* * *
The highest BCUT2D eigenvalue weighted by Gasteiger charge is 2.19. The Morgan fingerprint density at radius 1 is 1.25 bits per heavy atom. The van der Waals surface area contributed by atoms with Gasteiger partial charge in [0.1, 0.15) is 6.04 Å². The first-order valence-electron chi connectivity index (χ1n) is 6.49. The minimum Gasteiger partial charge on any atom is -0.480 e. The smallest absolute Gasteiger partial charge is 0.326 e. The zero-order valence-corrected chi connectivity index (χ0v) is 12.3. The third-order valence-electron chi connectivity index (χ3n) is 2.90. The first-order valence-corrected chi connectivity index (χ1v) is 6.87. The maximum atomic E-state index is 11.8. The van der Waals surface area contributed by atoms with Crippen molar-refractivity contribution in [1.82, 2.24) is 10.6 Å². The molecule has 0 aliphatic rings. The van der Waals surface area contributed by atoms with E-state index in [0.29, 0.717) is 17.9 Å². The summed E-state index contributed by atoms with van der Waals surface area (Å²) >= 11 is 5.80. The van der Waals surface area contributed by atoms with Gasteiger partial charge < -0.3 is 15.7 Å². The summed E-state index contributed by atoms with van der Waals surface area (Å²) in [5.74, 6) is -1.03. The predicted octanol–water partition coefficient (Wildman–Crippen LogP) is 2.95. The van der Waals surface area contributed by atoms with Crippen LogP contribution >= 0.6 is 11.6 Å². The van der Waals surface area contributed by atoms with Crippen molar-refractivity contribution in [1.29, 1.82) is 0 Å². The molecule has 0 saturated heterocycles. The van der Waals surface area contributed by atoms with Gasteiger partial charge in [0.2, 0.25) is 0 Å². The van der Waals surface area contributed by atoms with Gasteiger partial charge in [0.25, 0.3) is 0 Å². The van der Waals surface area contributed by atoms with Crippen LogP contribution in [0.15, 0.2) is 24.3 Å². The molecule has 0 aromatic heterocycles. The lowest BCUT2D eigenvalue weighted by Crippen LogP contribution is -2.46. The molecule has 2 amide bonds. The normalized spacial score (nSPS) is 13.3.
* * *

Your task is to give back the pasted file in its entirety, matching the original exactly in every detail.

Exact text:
The highest BCUT2D eigenvalue weighted by Gasteiger charge is 2.19. The Morgan fingerprint density at radius 1 is 1.25 bits per heavy atom. The van der Waals surface area contributed by atoms with Gasteiger partial charge in [0.1, 0.15) is 6.04 Å². The first-order valence-electron chi connectivity index (χ1n) is 6.49. The minimum Gasteiger partial charge on any atom is -0.480 e. The smallest absolute Gasteiger partial charge is 0.326 e. The zero-order valence-corrected chi connectivity index (χ0v) is 12.3. The third-order valence-electron chi connectivity index (χ3n) is 2.90. The first-order valence-corrected chi connectivity index (χ1v) is 6.87. The maximum atomic E-state index is 11.8. The van der Waals surface area contributed by atoms with Crippen molar-refractivity contribution in [1.82, 2.24) is 10.6 Å². The molecule has 0 aliphatic rings. The van der Waals surface area contributed by atoms with E-state index in [0.29, 0.717) is 17.9 Å². The summed E-state index contributed by atoms with van der Waals surface area (Å²) >= 11 is 5.80. The van der Waals surface area contributed by atoms with Gasteiger partial charge < -0.3 is 15.7 Å². The summed E-state index contributed by atoms with van der Waals surface area (Å²) in [5.74, 6) is -1.03. The predicted octanol–water partition coefficient (Wildman–Crippen LogP) is 2.95. The van der Waals surface area contributed by atoms with Crippen LogP contribution >= 0.6 is 11.6 Å². The van der Waals surface area contributed by atoms with Crippen molar-refractivity contribution in [1.29, 1.82) is 0 Å². The molecule has 0 saturated heterocycles. The van der Waals surface area contributed by atoms with Gasteiger partial charge in [0.2, 0.25) is 0 Å². The van der Waals surface area contributed by atoms with Gasteiger partial charge in [0.25, 0.3) is 0 Å². The van der Waals surface area contributed by atoms with Crippen LogP contribution in [0.15, 0.2) is 24.3 Å². The molecule has 0 aromatic heterocycles. The lowest BCUT2D eigenvalue weighted by Crippen LogP contribution is -2.46. The molecule has 2 amide bonds. The normalized spacial score (nSPS) is 13.3.